This guide will help you understand the ins and outs of both types of pensions, exploring their pros, cons, and how they differ from one another.
We’ll also answer some frequently asked questions.
What is a SIPP?
A Self-Invested Personal Pension (SIPP) is a type of pension scheme that offers you more control over how your retirement savings are invested.
SIPPs were introduced to provide a more flexible alternative to traditional pension schemes for those who wanted to have a hands-on approach to their investments.
With a SIPP, you can choose from a wide range of investment options such as:
- Stocks and shares
- Investment trusts
- Unit trusts
- Open-Ended Investment Companies (OEICs)
- Exchange Traded Funds (ETFs)
- Government and corporate bonds
- Commercial property
- Ready-made and managed portfolios
This flexibility allows you to create a bespoke investment portfolio that suits you.
You can also make adjustments to your investments as your circumstances change or as you approach retirement.
SIPPs are particularly well-suited for experienced investors who are comfortable making their own investment decisions and are willing to dedicate time and effort to managing their portfolios.
However, with the rise of managed and ready-made portfolios and robo-advisors, even less experienced investors can access and manage SIPPs more easily.
What is a personal pension?
A personal pension is a more straightforward pension plan typically offered by insurance companies, banks, and other financial institutions.
Personal pensions are designed for those who prefer a more hands-off approach to retirement saving, as your provider handles all your investment decisions for you.
When you open a personal pension, you’ll typically be offered a choice of a few risk-based funds, such as low-risk, medium-risk, or high-risk funds.
These funds are managed by professional investment managers who make all the necessary decisions regarding asset allocation, stock selection, and risk management.
Once you’ve chosen your preferred fund, you’ll make regular contributions to your personal pension, which will then be invested on your behalf.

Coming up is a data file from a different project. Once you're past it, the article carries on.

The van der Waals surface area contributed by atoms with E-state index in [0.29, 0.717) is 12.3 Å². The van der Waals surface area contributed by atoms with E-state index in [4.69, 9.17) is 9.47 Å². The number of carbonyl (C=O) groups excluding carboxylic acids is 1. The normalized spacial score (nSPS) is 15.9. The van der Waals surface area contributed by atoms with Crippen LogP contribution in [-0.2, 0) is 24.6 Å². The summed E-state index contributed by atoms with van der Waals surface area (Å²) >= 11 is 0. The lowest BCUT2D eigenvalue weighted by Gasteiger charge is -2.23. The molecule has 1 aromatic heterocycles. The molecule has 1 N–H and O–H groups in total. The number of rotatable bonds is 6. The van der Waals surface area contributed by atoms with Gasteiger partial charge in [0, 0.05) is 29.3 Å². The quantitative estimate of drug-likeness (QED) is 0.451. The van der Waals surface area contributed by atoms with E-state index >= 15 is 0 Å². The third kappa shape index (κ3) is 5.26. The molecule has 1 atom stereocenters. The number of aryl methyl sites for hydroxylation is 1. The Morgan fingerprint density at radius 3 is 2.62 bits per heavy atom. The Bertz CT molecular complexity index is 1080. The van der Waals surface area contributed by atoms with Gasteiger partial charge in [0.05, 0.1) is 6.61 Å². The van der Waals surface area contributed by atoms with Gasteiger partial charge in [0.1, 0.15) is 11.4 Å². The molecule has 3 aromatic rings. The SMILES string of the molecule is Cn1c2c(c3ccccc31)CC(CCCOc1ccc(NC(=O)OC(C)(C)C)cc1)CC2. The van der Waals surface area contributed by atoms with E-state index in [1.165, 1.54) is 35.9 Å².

Your pension provider will keep you updated on the performance of your investments, and you can switch between funds if you feel the need to change your investment strategy.
However, the number of investment options available to you is usually much more limited compared to a SIPP.
What are the main differences?
There are several key differences between SIPPs and personal pensions that you should consider when deciding which option is best for you.
Here’s a table that summarises the key ones:
|SIPP (Self-Invested Personal Pension)
|Wider range of options, more control over portfolio
|Limited options, less control over portfolio
|More flexible contribution options (varying amounts, lump-sums, breaks)
|More rigid contribution requirements
|Higher fees (platform fees, dealing charges, ongoing fund management costs)
|Lower management fees, fewer investment choices
|Greater control over investments, hands-on approach
|Provider makes investment decisions, hands-off approach
|Wider range of online tools and platforms for managing investments
|Limited access to online tools, varies by provider
|Allows consolidation of multiple pension pots
|Allows consolidation of multiple pension pots
And here’s a more detailed breakdown of each of these differences:
SIPPs offer a much wider range of investment options compared to personal pensions.
This increased choice allows you to have more control over your portfolio and align your investments with your risk tolerance and financial objectives.
SIPPs generally provide more flexibility in terms of contributions.
You can vary the amount you contribute, make lump-sum contributions, or even take a break from contributing if you need to.
Personal pensions often have more rigid contribution requirements, which can be a drawback if your financial situation changes.
SIPPs tend to have higher fees and charges due to the additional investment options and the need for you to manage your investments.
These fees can include platform fees, dealing charges, and ongoing fund management costs.
On the other hand, because you can choose your own investments, you can pick investments that have lower ongoing fund charges and costs themselves.
For example, ETFs and tracker funds have low management costs as they simply track an index, so they’re much cheaper than managed funds.
With a SIPP, you have more control over your investments and can make adjustments as needed.
This can be an advantage if you’re confident in your investing abilities or want to have a more hands-on approach to your retirement savings.
With a personal pension, the provider makes the investment decisions on your behalf, which may be more appealing if you’re less confident or don’t have the time or knowledge to manage your own investments.
SIPPs often come with a wider range of online tools and platforms that make managing your investments more accessible.
Tools and features such as stop losses (designed to limit your losses on a particular investment holding) and limit orders can help you manage your investments more effectively.
Both SIPPs and personal pensions allow you to consolidate multiple pension pots into a single account. This can make managing your retirement savings simpler and help you keep track of your investments.
What are the pros and cons of a SIPP?